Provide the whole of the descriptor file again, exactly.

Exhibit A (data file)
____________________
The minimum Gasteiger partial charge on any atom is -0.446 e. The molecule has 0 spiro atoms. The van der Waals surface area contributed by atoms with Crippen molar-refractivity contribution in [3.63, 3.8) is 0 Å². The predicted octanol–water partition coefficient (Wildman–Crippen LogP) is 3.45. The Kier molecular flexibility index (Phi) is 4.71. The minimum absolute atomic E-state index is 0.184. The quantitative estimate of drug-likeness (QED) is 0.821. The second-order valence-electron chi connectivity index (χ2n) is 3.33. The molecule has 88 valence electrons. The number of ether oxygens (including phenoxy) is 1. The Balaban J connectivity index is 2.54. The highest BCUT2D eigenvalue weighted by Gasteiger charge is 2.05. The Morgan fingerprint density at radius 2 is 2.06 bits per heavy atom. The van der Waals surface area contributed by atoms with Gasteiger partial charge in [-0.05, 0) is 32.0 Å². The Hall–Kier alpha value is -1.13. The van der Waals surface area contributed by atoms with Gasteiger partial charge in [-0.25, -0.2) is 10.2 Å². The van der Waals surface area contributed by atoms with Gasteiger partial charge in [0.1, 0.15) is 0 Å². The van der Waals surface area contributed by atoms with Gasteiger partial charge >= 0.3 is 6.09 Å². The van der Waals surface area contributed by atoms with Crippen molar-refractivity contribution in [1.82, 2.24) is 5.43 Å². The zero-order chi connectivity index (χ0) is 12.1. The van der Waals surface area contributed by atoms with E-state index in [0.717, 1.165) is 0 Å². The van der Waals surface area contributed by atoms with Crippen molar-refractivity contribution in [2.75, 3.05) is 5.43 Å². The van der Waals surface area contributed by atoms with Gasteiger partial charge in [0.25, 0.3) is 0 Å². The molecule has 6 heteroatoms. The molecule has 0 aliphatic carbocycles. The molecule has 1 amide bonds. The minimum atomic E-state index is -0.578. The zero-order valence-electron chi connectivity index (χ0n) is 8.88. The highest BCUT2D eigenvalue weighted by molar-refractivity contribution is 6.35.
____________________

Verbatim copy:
The minimum Gasteiger partial charge on any atom is -0.446 e. The molecule has 0 spiro atoms. The van der Waals surface area contributed by atoms with Crippen molar-refractivity contribution in [3.63, 3.8) is 0 Å². The predicted octanol–water partition coefficient (Wildman–Crippen LogP) is 3.45. The Kier molecular flexibility index (Phi) is 4.71. The minimum absolute atomic E-state index is 0.184. The quantitative estimate of drug-likeness (QED) is 0.821. The second-order valence-electron chi connectivity index (χ2n) is 3.33. The molecule has 88 valence electrons. The number of ether oxygens (including phenoxy) is 1. The Balaban J connectivity index is 2.54. The highest BCUT2D eigenvalue weighted by Gasteiger charge is 2.05. The Morgan fingerprint density at radius 2 is 2.06 bits per heavy atom. The van der Waals surface area contributed by atoms with Gasteiger partial charge in [-0.05, 0) is 32.0 Å². The Hall–Kier alpha value is -1.13. The van der Waals surface area contributed by atoms with Gasteiger partial charge in [-0.25, -0.2) is 10.2 Å². The van der Waals surface area contributed by atoms with Gasteiger partial charge in [0.1, 0.15) is 0 Å². The van der Waals surface area contributed by atoms with Gasteiger partial charge >= 0.3 is 6.09 Å². The van der Waals surface area contributed by atoms with Crippen molar-refractivity contribution in [1.82, 2.24) is 5.43 Å². The zero-order chi connectivity index (χ0) is 12.1. The van der Waals surface area contributed by atoms with E-state index in [0.717, 1.165) is 0 Å². The van der Waals surface area contributed by atoms with Crippen molar-refractivity contribution in [2.75, 3.05) is 5.43 Å². The van der Waals surface area contributed by atoms with Gasteiger partial charge in [0.25, 0.3) is 0 Å². The molecule has 6 heteroatoms. The molecule has 0 aliphatic carbocycles. The molecule has 1 amide bonds. The minimum atomic E-state index is -0.578. The zero-order valence-electron chi connectivity index (χ0n) is 8.88. The highest BCUT2D eigenvalue weighted by molar-refractivity contribution is 6.35.